This is a follow-up of this question.

It is known that the divergent series $$ P := \sum_{n=1}^\infty p_n \qquad \text{where } p_n \text{ is the $n$th prime} $$ cannot be summed by means of (prime) zeta function regularization. (The result was originally due to Landau and Walfisz, see this paper. Froberg later showed it as well.)

However, there are loads of other summation methods. I am wondering whether any of the following summation methods can sum the divergent series of primes. For example:

  1. Analytic continuation of power series: Does $\lim_{x \to 1^{-} } \sum_{n=1}^{\infty} p_{n} x^{n} $ exist?
  2. Lindelöf summation: Does $\lim_{x \to 0} \sum_{n=1}^\infty p_n n^{-nx} $ exist?
  3. Analytic continuation of Dirichlet series: Does $\lim_{s \to 0} \sum_{n=1}^\infty \dfrac{p_n}{n^s} $ exist?

Do any of these methods or another summation method for assigning a number to the sum of primes work? If so, please also indicate what the closed form of the corresponding function (for which the limit exists) is.

  • $\begingroup$ Yes this is posible. $\endgroup$ – Gerben Mar 19 '16 at 21:20
  • $\begingroup$ @Gerben How so? $\endgroup$ – user76284 Jul 10 '19 at 4:54

As written the answer to all three is no, since

$$ \begin{align} 1.& \quad \lim_{x \to 1^-} \sum_{n=1}^{\infty} p_n x^n \geq \lim_{x \to 1^-} \sum_{n=1}^{m} p_n x^n = \sum_{n=1}^{m} p_n \text{ for all fixed $m$,} \\ 2.& \quad \lim_{x \to 0^+} \sum_{n=1}^\infty p_n n^{-nx} \geq \lim_{x \to 0^+} \sum_{n=1}^m p_n n^{-nx} = \sum_{n=1}^{m} p_n \text{ for all fixed $m$, and} \\ 3.& \quad \sum_{n=1}^\infty \dfrac{p_n}{n^s} \text{ diverges for $s \leq 2$.} \end{align} $$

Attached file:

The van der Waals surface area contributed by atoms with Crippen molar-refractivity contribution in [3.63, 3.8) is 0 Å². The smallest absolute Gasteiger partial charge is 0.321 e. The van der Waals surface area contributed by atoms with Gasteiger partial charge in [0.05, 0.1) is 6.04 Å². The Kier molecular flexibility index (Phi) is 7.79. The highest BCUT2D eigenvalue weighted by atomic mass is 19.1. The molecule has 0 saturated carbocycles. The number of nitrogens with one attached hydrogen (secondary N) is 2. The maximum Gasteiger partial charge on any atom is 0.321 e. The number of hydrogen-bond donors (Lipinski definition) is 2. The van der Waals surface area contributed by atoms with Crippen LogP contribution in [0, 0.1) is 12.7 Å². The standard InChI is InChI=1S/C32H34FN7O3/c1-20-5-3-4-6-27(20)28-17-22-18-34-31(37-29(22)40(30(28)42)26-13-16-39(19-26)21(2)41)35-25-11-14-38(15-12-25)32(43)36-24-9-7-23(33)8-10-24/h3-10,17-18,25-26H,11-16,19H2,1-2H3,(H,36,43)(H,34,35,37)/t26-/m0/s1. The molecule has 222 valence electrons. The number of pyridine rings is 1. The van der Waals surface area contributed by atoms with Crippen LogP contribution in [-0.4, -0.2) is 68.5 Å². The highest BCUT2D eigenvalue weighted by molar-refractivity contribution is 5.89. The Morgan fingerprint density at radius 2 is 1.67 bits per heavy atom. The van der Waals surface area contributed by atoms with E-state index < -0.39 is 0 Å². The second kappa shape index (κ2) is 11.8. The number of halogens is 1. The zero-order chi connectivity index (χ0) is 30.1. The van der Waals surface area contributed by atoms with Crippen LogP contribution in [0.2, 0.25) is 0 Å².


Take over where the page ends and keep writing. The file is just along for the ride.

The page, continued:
You could consider the last one only a technicality, since it may still be possible to find an analytic continuation of the Dirichlet series for $s \neq 2$, where it appears to have a pole of order $2$. I'm not really familiar enough with these things to say.

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  • 1
    $\begingroup$ $\sum \frac{p_n}{n^s}$ diverges for $\operatorname{Re} s \leqslant 2$ even. I have no idea whether that has an analytic continuation to $0$ either. $\endgroup$ – Daniel Fischer Aug 29 '14 at 23:21
  • $\begingroup$ Whoops, right, thanks for the correction :) $\endgroup$ – Antonio Vargas Aug 29 '14 at 23:23

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